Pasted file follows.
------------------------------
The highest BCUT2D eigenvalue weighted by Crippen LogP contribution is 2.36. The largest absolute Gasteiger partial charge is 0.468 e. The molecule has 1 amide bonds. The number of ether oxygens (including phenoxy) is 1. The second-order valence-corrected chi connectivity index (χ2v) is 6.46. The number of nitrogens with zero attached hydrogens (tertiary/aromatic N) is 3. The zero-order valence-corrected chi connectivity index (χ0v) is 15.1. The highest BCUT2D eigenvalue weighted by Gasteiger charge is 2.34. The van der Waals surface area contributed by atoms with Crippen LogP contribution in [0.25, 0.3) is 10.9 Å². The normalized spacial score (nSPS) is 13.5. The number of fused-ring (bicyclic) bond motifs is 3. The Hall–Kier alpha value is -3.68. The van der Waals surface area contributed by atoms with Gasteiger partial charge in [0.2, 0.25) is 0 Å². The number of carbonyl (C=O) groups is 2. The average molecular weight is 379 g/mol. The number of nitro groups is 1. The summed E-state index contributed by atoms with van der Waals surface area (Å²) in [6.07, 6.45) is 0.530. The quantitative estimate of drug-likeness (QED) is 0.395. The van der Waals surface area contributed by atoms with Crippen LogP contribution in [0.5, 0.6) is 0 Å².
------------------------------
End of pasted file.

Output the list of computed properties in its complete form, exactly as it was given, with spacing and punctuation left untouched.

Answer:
The highest BCUT2D eigenvalue weighted by Crippen LogP contribution is 2.36. The largest absolute Gasteiger partial charge is 0.468 e. The molecule has 1 amide bonds. The number of ether oxygens (including phenoxy) is 1. The second-order valence-corrected chi connectivity index (χ2v) is 6.46. The number of nitrogens with zero attached hydrogens (tertiary/aromatic N) is 3. The zero-order valence-corrected chi connectivity index (χ0v) is 15.1. The highest BCUT2D eigenvalue weighted by Gasteiger charge is 2.34. The van der Waals surface area contributed by atoms with Crippen LogP contribution in [0.25, 0.3) is 10.9 Å². The normalized spacial score (nSPS) is 13.5. The number of fused-ring (bicyclic) bond motifs is 3. The Hall–Kier alpha value is -3.68. The van der Waals surface area contributed by atoms with Gasteiger partial charge in [0.2, 0.25) is 0 Å². The number of carbonyl (C=O) groups is 2. The average molecular weight is 379 g/mol. The number of nitro groups is 1. The summed E-state index contributed by atoms with van der Waals surface area (Å²) in [6.07, 6.45) is 0.530. The quantitative estimate of drug-likeness (QED) is 0.395. The van der Waals surface area contributed by atoms with Crippen LogP contribution in [0.5, 0.6) is 0 Å².